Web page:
Last month, my husband committed to a 30 day no news challenge where he would not read, watch or listen to any news. Below is a transcript of several audio interviews I conducted with him following his 30 day media fast, which he successfully completed on January 14, 2017.
Insights from the no news challenge
Why was the consumption of news a problem for you?
I think it was just time consuming. I find national news, especially political news engaging because of all of the analysis, debate and differing opinions. The problem is that you go down this path where you subscribe to a theory and then try to prove that theory right by consuming more information by people who think the way you think. I definitely became obsessive during the election cycle. It cost me a lot of time and brain cells.
What were your expectations going into the challenge?
I was excited. I knew there would be times when it would be difficult, but I had no doubt that I’d succeed. Also, I never had a feeling of “maybe I’m dependent on this so I better take a month off just to make sure.” I just really enjoy the news. I enjoy reading articles and staying informed, so I knew that I’d need to fill that void.
This is exactly what the research suggests. If you want to destroy a bad habit, it’s not enough to suppress the behavior, you must replace it with something else. And in order to do this, you have to be aware of the cues or triggers that cause you to perform the habit in the first place. Only then can you introduce a competing response. What were your triggers and how did you fill the void?
At home, I always flip on the TV. I guess I like the background noise. So instead of news, I usually had sports or something neutral like HGTV on.
At work, I noticed that when I’d get nervous about a deal, I’d distract myself by reading the news. My fingers would automatically type any one of three urls and I wouldn’t realize what I was doing. I blocked those sites on my computer so that they wouldn’t load, and brought up sales dashboards, reports and internal team posts to read instead.
In the car, I listened to books on tape instead of my go-to talk radio news show. I ended up listening to 4 audiobooks.
What did you learn from listening to all of those audiobooks?
I learned that I loved learning. One audiobook in particular helped me through a hard time in my professional career. It made me realize the value and importance of being a continual learner. Sometimes you forget that. You get stale.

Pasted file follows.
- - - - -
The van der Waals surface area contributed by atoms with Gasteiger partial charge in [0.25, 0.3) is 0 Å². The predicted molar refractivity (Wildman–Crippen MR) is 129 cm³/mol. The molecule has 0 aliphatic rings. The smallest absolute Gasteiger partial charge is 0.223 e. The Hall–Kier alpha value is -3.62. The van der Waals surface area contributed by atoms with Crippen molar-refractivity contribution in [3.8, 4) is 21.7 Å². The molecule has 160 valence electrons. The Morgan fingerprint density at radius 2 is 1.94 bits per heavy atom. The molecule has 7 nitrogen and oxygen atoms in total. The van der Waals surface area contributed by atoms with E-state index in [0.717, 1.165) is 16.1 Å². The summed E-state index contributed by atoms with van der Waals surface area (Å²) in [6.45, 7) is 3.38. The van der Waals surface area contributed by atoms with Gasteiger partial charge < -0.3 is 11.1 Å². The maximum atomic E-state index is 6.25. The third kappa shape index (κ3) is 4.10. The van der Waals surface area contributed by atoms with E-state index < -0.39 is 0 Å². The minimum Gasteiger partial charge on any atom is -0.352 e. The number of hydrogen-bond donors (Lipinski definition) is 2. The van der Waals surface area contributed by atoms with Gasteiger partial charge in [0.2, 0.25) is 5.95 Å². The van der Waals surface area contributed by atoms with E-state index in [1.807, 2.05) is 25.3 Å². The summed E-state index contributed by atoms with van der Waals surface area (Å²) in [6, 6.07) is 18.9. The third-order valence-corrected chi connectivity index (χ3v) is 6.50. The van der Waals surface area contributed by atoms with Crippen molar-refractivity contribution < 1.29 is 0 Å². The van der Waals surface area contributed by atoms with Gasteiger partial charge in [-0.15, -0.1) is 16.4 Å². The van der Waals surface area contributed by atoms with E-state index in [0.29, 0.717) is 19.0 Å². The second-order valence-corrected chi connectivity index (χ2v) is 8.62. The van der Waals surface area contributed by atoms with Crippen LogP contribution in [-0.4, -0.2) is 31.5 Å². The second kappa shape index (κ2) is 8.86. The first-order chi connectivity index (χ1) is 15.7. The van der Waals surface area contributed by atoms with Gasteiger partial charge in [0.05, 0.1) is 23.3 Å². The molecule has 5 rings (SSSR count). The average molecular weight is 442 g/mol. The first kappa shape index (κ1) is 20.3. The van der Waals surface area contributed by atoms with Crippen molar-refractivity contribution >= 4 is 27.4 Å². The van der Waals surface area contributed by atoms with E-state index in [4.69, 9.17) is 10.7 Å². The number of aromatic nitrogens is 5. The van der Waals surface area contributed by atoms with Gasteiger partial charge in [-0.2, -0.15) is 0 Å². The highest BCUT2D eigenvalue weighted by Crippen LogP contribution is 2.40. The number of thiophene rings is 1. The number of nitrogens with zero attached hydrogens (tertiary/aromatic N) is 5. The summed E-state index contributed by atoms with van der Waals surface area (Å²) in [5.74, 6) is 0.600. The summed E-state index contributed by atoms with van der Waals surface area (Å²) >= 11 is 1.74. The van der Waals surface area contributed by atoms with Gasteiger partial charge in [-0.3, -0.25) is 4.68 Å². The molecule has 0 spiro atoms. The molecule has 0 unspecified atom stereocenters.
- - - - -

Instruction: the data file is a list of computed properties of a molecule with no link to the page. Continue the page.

On top of that, I could get through 2 hours of an audiobook, sometimes more, in one day because I listened at 1.5x speed. Compare that with talk radio and its endless commercials – it definitely made me rethink the way I was consuming information.
I love it. What a powerful motivator.
Yea, the books really invigorated me.
How would you sum up the month?
I loved the experience. Physically, I felt more relaxed. Mentally, I increased my knowledge and awareness in areas that I’m interested in, and am hungry for more. Spiritually, I began my days with less angst and more focus and control, which in turn led me to be more productive.
Well done Kevin, well done.
Over the past several days, I’ve observed my husband and asked him how he’s been faring in his post no-news world.
At night, he turns on the television. He watches cable news out of the corner of his eye. He says it frustrates him, but he still watches.
At work, his fingers still automatically type in news URLs, and the sites remain blocked. Not wanting to go down the rabbit hole of reading articles, getting worked up about them, and realizing how much time he wasted, he chooses to focus on more productive tasks.
Finally, during his commutes to and from work, my husband admits that while he’s listened to his audiobook, he mostly listens to talk radio – commercials and all.
Does this mean that the audiobooks he called invigorating and motivating are a thing of the past? Maybe, maybe not.
And this is why habits are so funny.
The way that my husband consumed news before the challenge began is a habit. One that even if it laid dormant for a month, exists as tightly formed connections in his brain waiting to be reactivated.
In other words, it won’t take much for him to revert to his old news consuming ways. Flipping on the television at night and getting sucked into a news segment. Turning on the radio in the car instead of an audiobook. Typing in a URL at work for a quick peak at an interesting headline. Instant gratification!
Making a new habit doesn’t destroy the old.
I hope my husband continues to distance himself from the news, knowing what a positive impact it had on his life. And at the very least, I hope that he remains aware of his triggers and his actions, so that when chooses to consume information, he does so in a thoughtful and efficient way.